Monday, April 16, 2007

LNG & California Energy

The not-in-my-back-yard approach to energy policy is a sideways approach to an issue our state’s public leaders need to confront straight on, as this editorial aptly advocates.

It is the same approach necessary for water policy—whether we have too much causing flooding or not enough causing drought and unhealthy fish environments—we need to be looking at the viability of new dams.

In our region that would be the Auburn Dam, which would also produce energy from hydroelectric power.

Editorial: LNG can't R.I.P.
State must confront energy realities
Published 12:00 am PDT Monday, April 16, 2007

The defeat this week of a proposed liquefied natural gas (LNG) plant off the Southern California coast is not a victory for saner energy policy. Saying No to a single potential source for the cleanest-burning fossil fuel doesn't cool the planet. It doesn't lower demand. But it does one useful thing: It brings to the forefront the state's tough choices. If California wants to keep saying No to LNG, the state must say Yes to something else and embrace all its consequences.

Natural gas is the fuel of choice for electricity production in California. Coal means too much pollution. Nuclear power? It appears off the table until a permanent site for radioactive waste is available. Hydropower has its limits. Renewable sources are increasing, but the goal at the moment is they will meet just 20 percent of the total demand by 2010. That leaves natural gas as the "bridge" fuel between now and that day when fossil fuel is no longer necessary to keep the lights on.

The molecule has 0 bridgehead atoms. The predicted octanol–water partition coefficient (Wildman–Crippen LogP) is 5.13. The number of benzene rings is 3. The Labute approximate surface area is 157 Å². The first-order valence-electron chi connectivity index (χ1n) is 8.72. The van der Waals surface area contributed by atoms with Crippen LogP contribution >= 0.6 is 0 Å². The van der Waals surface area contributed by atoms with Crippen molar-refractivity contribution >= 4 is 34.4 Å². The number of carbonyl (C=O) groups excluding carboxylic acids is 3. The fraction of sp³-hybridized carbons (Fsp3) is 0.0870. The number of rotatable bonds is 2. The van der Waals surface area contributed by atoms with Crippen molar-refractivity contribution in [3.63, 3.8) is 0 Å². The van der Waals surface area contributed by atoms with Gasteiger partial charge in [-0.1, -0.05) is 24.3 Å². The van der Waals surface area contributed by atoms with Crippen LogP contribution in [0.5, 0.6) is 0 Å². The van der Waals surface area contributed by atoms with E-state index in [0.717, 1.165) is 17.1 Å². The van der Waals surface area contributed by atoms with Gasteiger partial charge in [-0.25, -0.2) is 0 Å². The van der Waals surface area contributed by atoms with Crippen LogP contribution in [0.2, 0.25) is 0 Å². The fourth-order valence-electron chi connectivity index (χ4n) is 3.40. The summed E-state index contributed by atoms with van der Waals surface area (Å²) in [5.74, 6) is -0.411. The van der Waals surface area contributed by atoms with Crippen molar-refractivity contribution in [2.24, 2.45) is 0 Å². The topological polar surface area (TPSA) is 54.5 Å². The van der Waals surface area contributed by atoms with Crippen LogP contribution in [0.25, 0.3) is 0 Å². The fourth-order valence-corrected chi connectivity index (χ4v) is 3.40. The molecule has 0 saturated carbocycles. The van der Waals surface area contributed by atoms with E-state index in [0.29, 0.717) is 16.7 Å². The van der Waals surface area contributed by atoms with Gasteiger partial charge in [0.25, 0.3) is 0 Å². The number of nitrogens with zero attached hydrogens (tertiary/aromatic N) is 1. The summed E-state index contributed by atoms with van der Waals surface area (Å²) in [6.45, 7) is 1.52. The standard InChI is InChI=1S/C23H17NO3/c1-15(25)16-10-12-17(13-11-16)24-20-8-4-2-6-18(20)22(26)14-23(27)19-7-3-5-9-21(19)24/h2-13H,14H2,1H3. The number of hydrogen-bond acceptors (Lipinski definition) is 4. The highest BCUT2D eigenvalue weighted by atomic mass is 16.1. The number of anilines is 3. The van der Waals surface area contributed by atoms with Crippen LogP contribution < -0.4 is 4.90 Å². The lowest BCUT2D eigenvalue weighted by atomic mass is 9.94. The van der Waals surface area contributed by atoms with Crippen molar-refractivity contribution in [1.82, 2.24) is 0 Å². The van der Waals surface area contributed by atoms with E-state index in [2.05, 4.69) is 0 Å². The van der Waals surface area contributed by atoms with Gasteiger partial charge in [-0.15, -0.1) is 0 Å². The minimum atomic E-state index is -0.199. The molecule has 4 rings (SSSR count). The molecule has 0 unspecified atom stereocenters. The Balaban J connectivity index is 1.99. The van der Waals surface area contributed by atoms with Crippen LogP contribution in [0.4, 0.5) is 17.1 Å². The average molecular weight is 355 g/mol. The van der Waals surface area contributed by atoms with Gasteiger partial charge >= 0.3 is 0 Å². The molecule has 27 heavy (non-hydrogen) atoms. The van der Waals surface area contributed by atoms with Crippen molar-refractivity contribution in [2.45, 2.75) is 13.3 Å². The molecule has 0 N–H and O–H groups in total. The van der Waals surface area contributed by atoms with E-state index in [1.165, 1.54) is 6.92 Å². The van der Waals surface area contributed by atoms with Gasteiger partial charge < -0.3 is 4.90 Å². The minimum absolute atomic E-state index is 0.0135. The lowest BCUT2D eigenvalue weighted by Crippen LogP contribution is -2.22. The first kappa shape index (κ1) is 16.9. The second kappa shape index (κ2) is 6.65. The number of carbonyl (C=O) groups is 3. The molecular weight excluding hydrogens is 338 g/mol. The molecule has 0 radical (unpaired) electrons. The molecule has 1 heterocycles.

It's true, the "bridge" is shaky. Domestic production of natural gas is flat despite drilling all over the place. And demand is up. Dramatic price increases are a real possibility, particularly if supplies from the Gulf of Mexico get knocked out by hurricanes.

To tap into natural gas supplies that originate overseas, a liquefied natural gas plant somewhere along the coast would be necessary. The gas is chilled overseas, pumped aboard a ship and then gasified once at a terminal here. The questions are how many terminals (if any), and where. One of the best proposals, a terminal off the coast of Ventura County, came before the State Lands Commission and California Coastal Commission last week. Both commissions said No. Air pollution was a stated concern. Hmm.